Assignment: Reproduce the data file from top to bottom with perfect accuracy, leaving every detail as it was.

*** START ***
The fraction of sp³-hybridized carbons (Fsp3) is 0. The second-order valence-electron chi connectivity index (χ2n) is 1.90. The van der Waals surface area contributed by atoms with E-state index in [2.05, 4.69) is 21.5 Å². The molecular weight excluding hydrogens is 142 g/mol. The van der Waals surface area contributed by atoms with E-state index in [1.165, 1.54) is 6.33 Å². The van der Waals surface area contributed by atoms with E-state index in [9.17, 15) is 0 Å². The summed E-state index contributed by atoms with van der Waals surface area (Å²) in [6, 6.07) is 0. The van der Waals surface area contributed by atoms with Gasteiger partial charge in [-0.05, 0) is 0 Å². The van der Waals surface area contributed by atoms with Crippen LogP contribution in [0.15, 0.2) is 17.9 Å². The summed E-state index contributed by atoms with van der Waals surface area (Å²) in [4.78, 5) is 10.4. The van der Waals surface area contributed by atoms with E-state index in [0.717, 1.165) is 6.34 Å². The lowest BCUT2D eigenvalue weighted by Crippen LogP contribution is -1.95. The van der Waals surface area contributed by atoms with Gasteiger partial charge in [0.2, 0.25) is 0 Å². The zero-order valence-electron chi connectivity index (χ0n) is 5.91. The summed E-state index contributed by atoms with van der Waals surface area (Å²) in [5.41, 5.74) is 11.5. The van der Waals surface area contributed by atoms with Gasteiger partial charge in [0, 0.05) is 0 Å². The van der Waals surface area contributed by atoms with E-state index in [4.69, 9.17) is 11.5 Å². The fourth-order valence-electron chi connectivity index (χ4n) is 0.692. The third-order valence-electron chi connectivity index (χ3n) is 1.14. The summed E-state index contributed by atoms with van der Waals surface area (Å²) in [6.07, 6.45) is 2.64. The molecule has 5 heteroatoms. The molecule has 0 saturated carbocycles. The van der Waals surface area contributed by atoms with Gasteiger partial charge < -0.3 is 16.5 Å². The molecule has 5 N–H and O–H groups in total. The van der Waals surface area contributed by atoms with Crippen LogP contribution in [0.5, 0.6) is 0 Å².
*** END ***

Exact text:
The fraction of sp³-hybridized carbons (Fsp3) is 0. The second-order valence-electron chi connectivity index (χ2n) is 1.90. The van der Waals surface area contributed by atoms with E-state index in [2.05, 4.69) is 21.5 Å². The molecular weight excluding hydrogens is 142 g/mol. The van der Waals surface area contributed by atoms with E-state index in [1.165, 1.54) is 6.33 Å². The van der Waals surface area contributed by atoms with E-state index in [9.17, 15) is 0 Å². The summed E-state index contributed by atoms with van der Waals surface area (Å²) in [6, 6.07) is 0. The van der Waals surface area contributed by atoms with Gasteiger partial charge in [-0.05, 0) is 0 Å². The van der Waals surface area contributed by atoms with Crippen LogP contribution in [0.15, 0.2) is 17.9 Å². The summed E-state index contributed by atoms with van der Waals surface area (Å²) in [4.78, 5) is 10.4. The van der Waals surface area contributed by atoms with E-state index in [0.717, 1.165) is 6.34 Å². The lowest BCUT2D eigenvalue weighted by Crippen LogP contribution is -1.95. The van der Waals surface area contributed by atoms with Gasteiger partial charge in [0.2, 0.25) is 0 Å². The zero-order valence-electron chi connectivity index (χ0n) is 5.91. The summed E-state index contributed by atoms with van der Waals surface area (Å²) in [5.41, 5.74) is 11.5. The van der Waals surface area contributed by atoms with Gasteiger partial charge in [0, 0.05) is 0 Å². The van der Waals surface area contributed by atoms with E-state index in [4.69, 9.17) is 11.5 Å². The fourth-order valence-electron chi connectivity index (χ4n) is 0.692. The third-order valence-electron chi connectivity index (χ3n) is 1.14. The summed E-state index contributed by atoms with van der Waals surface area (Å²) in [6.07, 6.45) is 2.64. The molecule has 5 heteroatoms. The molecule has 0 saturated carbocycles. The van der Waals surface area contributed by atoms with Gasteiger partial charge < -0.3 is 16.5 Å². The molecule has 5 N–H and O–H groups in total. The van der Waals surface area contributed by atoms with Crippen LogP contribution in [0.5, 0.6) is 0 Å².